(BIN) In an incredible tale of Jewish heroism and strength, a 40-year-old Israeli stabbing victim turned the tables on his Palestinian attacker on Tuesday, pulling the terrorist’s knife out of his own neck and using it to stab the assailant to death.
The attack, which took place in the city of Petah Tivkah on Tuesday afternoon, occurred when the Palestinian attacker followed his victim, Yonatan Azarihab, into a wine shop. Azarihab, who is an ultra-Orthodox father of five, was collecting money for charity at the time. The terrorist attacked Azarihab, stabbing him multiple times in the upper body in what the police called a “frenzied attack”.
Azarihab managed to pull the terrorist’s knife out of his neck and flee the store, at which point the shop’s proprietor tried to subdue the terrorist. Azarihab then returned to the store, took up the knife which the terrorist had used on him, and stabbed the attacker.
The terrorist died within minutes.
Emergency paramedics quickly arrived on the scene, and Azarihab was evacuated to nearby Beilinson hospital for treatment. Volunteer medic with United Hatzolah’s ambulance unit Ariel Peretz reported, “When I arrived at the scene I found a Haredi man with a stab wound in his upper body who was conscious. I treated the wound together with other United Hatzalah volunteers who arrived.”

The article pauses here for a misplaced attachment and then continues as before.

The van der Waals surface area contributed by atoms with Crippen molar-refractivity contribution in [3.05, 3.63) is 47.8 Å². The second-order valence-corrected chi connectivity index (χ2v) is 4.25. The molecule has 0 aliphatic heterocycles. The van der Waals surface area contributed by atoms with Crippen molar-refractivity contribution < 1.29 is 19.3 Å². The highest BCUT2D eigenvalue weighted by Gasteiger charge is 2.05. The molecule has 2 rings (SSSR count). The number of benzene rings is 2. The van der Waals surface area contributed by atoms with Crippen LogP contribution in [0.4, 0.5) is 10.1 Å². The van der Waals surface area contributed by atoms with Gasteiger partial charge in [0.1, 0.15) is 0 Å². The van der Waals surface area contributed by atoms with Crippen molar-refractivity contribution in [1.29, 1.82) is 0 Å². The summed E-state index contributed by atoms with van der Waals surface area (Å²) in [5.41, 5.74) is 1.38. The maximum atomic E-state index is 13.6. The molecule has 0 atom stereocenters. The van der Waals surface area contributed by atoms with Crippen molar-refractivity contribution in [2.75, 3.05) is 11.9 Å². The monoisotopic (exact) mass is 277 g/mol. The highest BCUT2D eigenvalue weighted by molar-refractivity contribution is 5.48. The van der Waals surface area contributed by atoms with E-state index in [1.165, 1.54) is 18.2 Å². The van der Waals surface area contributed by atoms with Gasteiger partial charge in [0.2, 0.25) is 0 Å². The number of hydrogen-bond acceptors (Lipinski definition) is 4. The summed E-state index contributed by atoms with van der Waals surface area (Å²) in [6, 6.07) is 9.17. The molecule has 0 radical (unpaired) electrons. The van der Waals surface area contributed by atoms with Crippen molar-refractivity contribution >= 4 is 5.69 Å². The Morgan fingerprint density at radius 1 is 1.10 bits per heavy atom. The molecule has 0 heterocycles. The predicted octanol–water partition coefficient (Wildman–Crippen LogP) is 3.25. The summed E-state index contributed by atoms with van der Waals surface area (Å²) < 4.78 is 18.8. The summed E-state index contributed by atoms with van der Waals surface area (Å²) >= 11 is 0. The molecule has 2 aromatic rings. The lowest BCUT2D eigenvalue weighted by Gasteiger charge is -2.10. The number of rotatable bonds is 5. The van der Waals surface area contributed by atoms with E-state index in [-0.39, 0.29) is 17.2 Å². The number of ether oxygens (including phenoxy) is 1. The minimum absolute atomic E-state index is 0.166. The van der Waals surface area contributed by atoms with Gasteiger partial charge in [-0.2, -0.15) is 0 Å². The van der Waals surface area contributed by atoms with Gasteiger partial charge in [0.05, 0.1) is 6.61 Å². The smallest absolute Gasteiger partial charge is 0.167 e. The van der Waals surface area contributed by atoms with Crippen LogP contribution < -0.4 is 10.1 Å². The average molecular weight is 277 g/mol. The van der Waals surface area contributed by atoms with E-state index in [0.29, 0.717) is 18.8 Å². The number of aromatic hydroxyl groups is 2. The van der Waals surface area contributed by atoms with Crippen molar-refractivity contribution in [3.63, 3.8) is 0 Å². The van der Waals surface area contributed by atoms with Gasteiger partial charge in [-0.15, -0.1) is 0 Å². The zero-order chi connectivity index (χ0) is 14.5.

From his hospital bed, Azarihab, who is in stable condition, told Israel’s Channel 2, “I thought this was it . . . But then I pulled myself together. I understood it was a terrorist and that I had to fight him to keep him from killing me and other people.”
He added that it was clear his actions were guided by God, saying, “I thought this was my last day, but I was given my life as a gift, pure and simple. If God hadn’t wanted me to be here, I wouldn’t be here.”
Those in the ultra-Orthodox community traditionally do not enlist or serve in the IDF, making Azarihab’s actions even more incredible, as he is unlikely to have had a military background. Jewish law demands that one is obligated to stop an assailant, or rodef (pursuer), from committing murder or harming others. In this remarkable case, Azarihab fulfilled this sacred law to the utmost.
“I had to kill him, so he doesn’t kill me or others,” he explained in the interview. “I said to myself, as the saying goes, if I am not for myself, who will be for me, and if I am for myself, who am I?”
“Here I am, thanks to God,” he concluded.
Source: Breaking Israel News